Michael O'Neill Printy. Enlightenment and the Creation of German Catholicism. Cambridge: Cambridge University Press, 2009. viii + 246 pp. $90.00 (cloth), ISBN 978-0-521-47839-7.
Reviewed by H.C. Erik Midelfort (Department of History, University of Virginia)
Published on H-German (November, 2009)
Commissioned by Susan R. Boettcher
Reform Catholics in the Late Holy Roman Empire
Michael O'Neill Printy's book is both informative and frustrating. He has valuably affirmed the importance of Catholic thinkers and Catholic politics in the Holy Roman Empire of the eighteenth century; more narrowly he has discerned and described a movement among Catholic canon lawyers, historians, journalists, and churchmen to assert the autonomy of the German church, a semi-independence from Rome that echoed and envied the longstanding Gallican settlement of the French church. In doing so, these German Catholic thinkers revisited the fifteenth-century conciliarists and tried to show that the German church had realized at least in principle what the other national churches, especially the French and the Spanish, achieved in fact. These Catholic intellectuals were also united in their opposition to the Society of Jesus and to the ex-Jesuits who, after 1773, continued to insist upon an ultramontane and floridly pious religiosity. Recognizing the new importance of the absolute state, these writers also perceived the need for rethinking the relations of church and society as well as between church and state. Printy asserts, moreover, that this sort of Reform Catholic thought sprang from bourgeois origins that betrayed little sympathy for the world of noble prelates or peasant "baroque" religious practice. In making these important points, Printy tries to demonstrate the existence of an "Enlightenment Catholicism" that laid the foundations for various efforts in the nineteenth century to establish a German national church, a Catholic institution that would compete effectively with Protestantism for the loyalties of increasingly fervent German nationalists. In all of these ways, this book makes a worthy contribution to a topic that has been far too often neglected, especially in English-language treatments of eighteenth-century German history.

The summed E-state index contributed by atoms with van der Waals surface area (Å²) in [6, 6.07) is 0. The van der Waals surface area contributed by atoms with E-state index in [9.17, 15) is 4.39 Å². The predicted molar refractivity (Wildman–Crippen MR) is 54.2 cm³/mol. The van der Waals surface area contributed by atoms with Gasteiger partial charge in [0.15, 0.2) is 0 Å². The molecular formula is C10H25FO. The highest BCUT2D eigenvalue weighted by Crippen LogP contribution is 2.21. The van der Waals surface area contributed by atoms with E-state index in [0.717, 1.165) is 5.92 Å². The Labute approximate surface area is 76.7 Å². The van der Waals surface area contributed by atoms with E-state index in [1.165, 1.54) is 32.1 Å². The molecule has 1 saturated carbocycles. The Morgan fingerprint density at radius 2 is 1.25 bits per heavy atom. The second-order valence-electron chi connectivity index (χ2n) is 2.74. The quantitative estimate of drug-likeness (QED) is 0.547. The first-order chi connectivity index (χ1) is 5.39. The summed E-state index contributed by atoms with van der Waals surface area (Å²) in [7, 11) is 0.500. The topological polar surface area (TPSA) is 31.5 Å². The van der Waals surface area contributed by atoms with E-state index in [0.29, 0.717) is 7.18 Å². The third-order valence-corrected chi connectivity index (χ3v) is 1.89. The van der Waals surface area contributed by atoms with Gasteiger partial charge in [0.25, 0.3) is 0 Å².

Unfortunately, the book also abounds in hesitant, ungrammatical, clotted sentences, overstatements, misspellings, irrelevancies, and unclear assertions that undermine the confidence of the reader. Sometimes crucial information is hidden in a note. The first half of the book deals with efforts, largely by canon lawyers and Catholic historians, to establish the "liberty of the German church." One finds here the best extended description available in English of Febronianism (the doctrines of Nikolaus von Hontheim, suffragan bishop of Trier), that failed effort to claim jurisdictional independence from Rome for the German bishops. But were these efforts "enlightened" in any meaningful sense? If so, what sense is that? Nowhere in these pages do we read of the possible connection between these canonists and any broader movement toward "Enlightenment." Perhaps they deployed a new historical method? Perhaps they trusted new arguments from reason over the arguments from tradition? Are we to conclude that thinkers who relied on natural law were therefore enlightened? We are not told.